Greece Gears Up for Minimum Tax: New Framework Targets Multinationals and Large Domestic Groups


Next month, the Greek government will submit a new taxation framework to Parliament, including the establishment of a 15% minimum tax rate for both large multinational companies and sizable domestic groups.

This plan, to be presented to the cabinet by Minister of National Economy and Finance Kostis Hatzidakis on Wednesday, integrates a relevant European Union directive into Greek legislation.

Essentially, the bill aims to end the tax dodge tactics currently employed by many multinationals, who shift profits to countries with minimal or zero tax rates. The proposal, developed by the Organization for Economic Cooperation and Development (OECD), creates a set of international tax rules to ensure these businesses pay their fair share wherever they operate. According to ministry sources, by reducing the advantages of profit shifting, this global minimum tax reform will create a fairer tax environment for businesses worldwide.

In Greece, the measure affects 14 multinational companies and their subsidiaries operating within the country. The draft law mandates a minimum effective tax rate of 15% for entities belonging to multinational business groups or large domestic groups with annual revenues exceeding €750 million.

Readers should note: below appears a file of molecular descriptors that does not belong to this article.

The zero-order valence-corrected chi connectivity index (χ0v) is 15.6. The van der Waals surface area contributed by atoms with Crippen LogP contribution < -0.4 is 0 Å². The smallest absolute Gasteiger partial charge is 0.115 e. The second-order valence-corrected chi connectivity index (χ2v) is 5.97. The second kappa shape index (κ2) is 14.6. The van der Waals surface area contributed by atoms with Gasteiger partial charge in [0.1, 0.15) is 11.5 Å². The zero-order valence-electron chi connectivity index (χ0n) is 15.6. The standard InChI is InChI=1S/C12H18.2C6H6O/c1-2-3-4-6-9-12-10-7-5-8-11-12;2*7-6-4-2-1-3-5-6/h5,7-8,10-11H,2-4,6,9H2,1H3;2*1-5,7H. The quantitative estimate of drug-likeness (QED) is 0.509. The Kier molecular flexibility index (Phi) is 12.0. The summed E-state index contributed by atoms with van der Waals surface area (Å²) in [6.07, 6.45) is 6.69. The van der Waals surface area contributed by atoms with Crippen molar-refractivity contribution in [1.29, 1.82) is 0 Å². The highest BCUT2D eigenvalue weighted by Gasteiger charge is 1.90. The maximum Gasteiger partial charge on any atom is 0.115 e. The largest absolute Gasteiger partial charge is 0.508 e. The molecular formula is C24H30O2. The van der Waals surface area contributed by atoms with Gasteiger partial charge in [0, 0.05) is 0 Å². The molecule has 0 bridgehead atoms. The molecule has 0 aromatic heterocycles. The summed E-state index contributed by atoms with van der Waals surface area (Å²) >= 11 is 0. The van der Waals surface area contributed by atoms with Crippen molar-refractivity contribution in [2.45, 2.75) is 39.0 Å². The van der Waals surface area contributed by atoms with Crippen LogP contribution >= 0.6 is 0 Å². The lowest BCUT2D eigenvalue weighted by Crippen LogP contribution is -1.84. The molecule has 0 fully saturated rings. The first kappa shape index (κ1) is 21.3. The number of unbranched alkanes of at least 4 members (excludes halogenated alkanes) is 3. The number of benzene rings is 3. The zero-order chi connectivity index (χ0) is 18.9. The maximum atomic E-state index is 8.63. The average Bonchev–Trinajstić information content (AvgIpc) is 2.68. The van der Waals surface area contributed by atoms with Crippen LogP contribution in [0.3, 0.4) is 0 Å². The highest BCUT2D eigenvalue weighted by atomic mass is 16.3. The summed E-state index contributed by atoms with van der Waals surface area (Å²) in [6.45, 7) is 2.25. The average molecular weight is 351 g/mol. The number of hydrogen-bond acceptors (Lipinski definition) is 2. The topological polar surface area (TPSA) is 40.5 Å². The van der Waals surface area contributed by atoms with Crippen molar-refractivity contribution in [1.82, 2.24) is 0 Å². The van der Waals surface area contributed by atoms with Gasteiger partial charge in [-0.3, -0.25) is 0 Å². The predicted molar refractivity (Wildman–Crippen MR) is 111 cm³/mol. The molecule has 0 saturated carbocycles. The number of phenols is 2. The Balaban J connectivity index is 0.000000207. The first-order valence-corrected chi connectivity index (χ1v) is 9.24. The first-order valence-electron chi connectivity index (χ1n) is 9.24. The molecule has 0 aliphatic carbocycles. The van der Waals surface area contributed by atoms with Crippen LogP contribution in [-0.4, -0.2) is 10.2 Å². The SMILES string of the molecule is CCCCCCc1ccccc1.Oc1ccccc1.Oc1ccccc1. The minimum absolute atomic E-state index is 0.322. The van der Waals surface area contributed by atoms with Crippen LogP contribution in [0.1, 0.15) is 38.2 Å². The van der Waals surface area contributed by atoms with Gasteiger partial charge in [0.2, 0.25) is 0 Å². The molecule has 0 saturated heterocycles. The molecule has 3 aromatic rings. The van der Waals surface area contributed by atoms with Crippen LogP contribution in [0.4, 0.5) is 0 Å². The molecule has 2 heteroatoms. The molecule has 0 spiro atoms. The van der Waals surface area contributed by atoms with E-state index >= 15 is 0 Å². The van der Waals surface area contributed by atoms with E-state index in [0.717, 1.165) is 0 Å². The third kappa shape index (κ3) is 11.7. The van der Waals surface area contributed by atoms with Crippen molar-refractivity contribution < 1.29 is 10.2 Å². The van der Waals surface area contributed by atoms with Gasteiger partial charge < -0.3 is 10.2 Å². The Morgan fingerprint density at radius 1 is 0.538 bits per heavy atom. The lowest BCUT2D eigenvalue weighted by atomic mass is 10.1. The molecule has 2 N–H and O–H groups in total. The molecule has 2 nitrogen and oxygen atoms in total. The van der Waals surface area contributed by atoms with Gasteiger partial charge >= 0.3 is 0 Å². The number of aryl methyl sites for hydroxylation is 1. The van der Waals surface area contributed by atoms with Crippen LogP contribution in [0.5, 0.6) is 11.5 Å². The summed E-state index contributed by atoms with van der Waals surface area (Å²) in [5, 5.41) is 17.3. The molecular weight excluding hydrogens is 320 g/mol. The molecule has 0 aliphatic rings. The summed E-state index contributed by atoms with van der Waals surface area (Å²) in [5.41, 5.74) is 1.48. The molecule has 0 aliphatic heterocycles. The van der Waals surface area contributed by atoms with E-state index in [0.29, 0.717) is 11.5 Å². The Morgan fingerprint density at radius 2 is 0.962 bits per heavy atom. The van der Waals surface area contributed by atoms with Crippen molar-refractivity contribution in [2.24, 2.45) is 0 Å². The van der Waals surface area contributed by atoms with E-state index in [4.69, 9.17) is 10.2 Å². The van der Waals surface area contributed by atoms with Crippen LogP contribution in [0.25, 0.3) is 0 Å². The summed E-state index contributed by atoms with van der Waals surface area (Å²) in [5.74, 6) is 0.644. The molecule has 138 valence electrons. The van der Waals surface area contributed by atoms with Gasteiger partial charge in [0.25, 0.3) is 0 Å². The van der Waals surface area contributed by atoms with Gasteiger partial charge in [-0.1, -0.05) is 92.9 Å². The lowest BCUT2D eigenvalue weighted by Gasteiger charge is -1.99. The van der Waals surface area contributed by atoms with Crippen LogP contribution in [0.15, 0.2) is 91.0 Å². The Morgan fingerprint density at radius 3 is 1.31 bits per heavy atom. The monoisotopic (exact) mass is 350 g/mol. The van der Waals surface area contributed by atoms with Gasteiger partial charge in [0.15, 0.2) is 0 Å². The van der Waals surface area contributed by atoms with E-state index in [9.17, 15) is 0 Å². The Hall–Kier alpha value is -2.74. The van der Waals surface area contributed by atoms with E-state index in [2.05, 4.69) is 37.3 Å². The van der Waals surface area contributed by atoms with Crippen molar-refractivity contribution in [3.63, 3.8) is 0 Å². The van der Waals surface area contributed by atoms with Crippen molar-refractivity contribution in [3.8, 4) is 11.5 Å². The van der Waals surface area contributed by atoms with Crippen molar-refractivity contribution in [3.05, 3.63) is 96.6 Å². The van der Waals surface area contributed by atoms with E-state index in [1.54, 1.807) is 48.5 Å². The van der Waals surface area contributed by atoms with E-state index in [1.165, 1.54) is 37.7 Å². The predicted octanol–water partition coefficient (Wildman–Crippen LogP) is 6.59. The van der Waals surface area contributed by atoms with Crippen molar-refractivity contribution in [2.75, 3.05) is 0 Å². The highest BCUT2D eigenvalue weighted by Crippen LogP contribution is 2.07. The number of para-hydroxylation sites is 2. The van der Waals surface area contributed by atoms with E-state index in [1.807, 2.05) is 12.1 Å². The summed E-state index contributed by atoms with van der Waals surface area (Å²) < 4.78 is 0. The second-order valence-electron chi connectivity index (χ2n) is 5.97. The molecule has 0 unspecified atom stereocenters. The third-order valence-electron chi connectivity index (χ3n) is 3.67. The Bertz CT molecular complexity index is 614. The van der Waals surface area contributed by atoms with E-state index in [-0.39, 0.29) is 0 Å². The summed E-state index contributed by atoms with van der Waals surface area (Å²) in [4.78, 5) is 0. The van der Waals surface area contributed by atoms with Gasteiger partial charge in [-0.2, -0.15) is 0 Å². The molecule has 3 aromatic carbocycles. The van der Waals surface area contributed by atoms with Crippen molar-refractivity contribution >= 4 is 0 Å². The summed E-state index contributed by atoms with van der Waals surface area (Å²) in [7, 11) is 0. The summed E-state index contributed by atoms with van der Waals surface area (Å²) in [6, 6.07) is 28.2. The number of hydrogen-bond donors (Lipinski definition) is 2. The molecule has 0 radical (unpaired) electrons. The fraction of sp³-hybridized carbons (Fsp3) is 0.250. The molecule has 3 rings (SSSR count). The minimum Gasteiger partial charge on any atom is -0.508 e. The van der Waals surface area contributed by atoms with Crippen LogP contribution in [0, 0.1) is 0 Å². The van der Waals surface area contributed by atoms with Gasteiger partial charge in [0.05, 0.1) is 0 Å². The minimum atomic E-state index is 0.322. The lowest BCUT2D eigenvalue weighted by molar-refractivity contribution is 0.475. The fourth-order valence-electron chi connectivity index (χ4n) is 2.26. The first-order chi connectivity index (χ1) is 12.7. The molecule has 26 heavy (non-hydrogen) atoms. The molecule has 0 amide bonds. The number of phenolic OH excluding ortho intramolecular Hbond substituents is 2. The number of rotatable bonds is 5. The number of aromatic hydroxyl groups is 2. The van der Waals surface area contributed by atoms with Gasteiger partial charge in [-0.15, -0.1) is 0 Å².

Since the mid-2010s, the OECD has spearheaded an international effort to address the tax avoidance practices of multinational business groups, specifically focusing on "base erosion and profit shifting" – the artificial transfer of profits to low-tax havens to escape corporate income tax. The OECD estimates this practice results in annual revenue losses of at least €150-200 billion for tax authorities worldwide, representing around 6% of global corporate income tax revenue.

Moreover, the OECD and its member states face the additional challenge of navigating a globalized economy where products and services are increasingly traded and delivered digitally.

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